Injured bobcat bites woman that was trying to come to its aid after being struck by car

Officials urge people to stay away from wildlife.

RIVERVIEW, Fla. - An adult bobcat caused quite a scene around 8:30 Thursday morning on US 301 just south of Symmes Rd. in Riverview.

A 911 took a call from a motorist.

"People are trying to catch a bobcat in the median.  A bobcat?  Yea, there's a bobcat and everybody's getting out of their cars and they're trying to catch this cat," said the unidentified female driver.

The bobcat apparently got hit by a car and was injured in the grass when one woman decided to help.

"A well-meaning person decided to try to assist the animal; reaching out to touch it, to move it, to cover it with blankets and that person was bitten," explained Marti Ryan with Hillsborough County Animal Services.

Animal Services eventually picked up the bobcat.

Because the bobcat is in a high-risk category for rabies, and it bit someone, its fate is already determined.

"The Florida recommendations and compendium on rabies state very clearly the duty of our veterinarian.  Which is in this case to humanely euthanize the animal for testing of the brain matter because we have to ascertain, for the health of the citizen, whether this animal is carrying rabies," said Ryan.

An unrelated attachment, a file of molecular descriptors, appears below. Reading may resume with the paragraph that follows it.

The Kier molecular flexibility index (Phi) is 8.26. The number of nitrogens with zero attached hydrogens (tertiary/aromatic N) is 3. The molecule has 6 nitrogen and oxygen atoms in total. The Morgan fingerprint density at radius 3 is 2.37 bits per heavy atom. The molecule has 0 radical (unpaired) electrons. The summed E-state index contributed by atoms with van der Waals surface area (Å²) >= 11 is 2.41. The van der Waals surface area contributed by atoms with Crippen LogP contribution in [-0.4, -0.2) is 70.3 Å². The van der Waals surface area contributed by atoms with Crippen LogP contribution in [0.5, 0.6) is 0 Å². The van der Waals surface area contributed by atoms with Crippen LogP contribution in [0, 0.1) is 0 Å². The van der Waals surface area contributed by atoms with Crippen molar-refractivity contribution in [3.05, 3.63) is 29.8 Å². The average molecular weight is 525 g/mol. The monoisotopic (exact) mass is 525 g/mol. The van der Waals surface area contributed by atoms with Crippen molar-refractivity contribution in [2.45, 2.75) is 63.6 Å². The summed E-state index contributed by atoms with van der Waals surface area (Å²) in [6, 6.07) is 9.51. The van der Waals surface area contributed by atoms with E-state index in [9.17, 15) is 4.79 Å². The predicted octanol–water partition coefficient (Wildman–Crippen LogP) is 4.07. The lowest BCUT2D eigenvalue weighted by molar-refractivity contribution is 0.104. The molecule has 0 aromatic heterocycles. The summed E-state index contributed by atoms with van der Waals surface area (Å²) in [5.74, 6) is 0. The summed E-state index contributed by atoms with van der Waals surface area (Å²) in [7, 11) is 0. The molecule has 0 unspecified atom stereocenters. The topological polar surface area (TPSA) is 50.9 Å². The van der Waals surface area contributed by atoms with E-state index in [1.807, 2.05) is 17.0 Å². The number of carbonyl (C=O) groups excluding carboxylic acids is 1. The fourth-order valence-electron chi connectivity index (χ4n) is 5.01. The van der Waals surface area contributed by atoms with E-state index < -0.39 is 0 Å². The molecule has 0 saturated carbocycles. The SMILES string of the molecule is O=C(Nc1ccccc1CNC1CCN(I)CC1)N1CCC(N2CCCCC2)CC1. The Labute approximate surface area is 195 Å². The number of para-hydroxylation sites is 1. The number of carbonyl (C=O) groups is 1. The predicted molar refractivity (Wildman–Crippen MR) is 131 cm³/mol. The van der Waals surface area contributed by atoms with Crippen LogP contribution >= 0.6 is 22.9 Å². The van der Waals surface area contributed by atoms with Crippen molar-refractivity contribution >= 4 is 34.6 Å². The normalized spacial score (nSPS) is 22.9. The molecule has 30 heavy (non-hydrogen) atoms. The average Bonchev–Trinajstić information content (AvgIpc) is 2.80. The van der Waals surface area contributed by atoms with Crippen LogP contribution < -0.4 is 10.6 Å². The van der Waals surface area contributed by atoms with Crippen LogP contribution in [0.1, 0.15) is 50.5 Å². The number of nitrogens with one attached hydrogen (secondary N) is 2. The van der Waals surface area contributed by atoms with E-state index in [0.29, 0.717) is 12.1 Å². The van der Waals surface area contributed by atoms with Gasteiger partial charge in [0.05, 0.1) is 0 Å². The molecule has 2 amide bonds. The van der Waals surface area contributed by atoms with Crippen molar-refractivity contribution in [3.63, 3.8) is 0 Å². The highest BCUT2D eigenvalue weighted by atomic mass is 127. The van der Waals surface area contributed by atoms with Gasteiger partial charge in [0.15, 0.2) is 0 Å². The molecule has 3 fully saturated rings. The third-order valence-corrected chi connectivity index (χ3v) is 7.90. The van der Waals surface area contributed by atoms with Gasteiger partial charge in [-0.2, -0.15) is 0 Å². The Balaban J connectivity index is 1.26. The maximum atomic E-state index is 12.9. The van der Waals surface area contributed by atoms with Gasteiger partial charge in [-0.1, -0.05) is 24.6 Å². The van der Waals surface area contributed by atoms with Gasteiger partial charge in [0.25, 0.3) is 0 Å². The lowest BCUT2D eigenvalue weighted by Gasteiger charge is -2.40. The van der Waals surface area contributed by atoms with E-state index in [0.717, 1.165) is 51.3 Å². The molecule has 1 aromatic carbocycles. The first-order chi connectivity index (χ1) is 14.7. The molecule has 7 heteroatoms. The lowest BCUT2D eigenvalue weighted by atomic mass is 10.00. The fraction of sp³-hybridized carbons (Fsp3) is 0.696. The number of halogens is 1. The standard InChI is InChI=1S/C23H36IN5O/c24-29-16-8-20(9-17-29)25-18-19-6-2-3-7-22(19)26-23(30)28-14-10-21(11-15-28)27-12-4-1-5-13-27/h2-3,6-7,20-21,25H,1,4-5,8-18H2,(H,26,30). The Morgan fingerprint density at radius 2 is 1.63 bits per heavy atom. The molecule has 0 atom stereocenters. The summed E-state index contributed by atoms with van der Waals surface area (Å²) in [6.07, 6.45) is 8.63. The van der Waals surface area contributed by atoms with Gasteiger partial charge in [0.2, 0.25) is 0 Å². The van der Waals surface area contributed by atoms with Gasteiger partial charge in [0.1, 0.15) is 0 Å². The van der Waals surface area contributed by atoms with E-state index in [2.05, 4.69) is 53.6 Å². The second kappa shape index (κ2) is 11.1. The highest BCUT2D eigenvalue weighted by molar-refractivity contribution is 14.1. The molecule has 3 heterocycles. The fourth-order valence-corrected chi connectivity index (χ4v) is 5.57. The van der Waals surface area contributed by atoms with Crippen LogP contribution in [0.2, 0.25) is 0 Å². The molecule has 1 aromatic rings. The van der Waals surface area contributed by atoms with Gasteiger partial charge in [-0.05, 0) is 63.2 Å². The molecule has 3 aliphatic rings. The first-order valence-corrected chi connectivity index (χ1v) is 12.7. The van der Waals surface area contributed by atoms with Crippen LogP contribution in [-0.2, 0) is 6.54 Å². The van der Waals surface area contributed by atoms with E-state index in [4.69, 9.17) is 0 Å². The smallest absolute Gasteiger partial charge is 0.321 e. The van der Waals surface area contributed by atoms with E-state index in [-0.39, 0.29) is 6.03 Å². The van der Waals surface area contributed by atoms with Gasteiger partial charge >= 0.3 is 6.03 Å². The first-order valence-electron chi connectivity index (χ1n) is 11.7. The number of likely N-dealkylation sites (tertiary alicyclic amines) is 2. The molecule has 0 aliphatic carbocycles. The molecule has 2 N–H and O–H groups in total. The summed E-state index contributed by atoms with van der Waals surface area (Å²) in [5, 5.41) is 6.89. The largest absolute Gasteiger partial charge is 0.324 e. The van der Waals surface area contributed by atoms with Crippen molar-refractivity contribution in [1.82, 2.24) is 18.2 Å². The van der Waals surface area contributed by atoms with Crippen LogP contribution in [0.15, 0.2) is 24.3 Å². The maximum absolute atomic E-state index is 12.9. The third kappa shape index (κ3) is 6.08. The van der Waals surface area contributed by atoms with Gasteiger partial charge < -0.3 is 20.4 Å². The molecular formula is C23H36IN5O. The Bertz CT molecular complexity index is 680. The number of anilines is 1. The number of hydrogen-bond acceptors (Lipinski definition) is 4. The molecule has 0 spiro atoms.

The bobcat is common in the bay area and usually roams at night.  They prefer dense shrub thickets like those found just off of US 301.

The unidentified woman who was bitten may be looking at extensive rabies treatments.  Florida Fish and Wildlife and Animal Services want to share this warning:

"Any wounded animal should not be handled, even by a well-meaning citizen.  Please call law enforcement, call the professionals, this is what we do.  Because if you are bitten or scratched you could be exposed to rabies," said Ryan.

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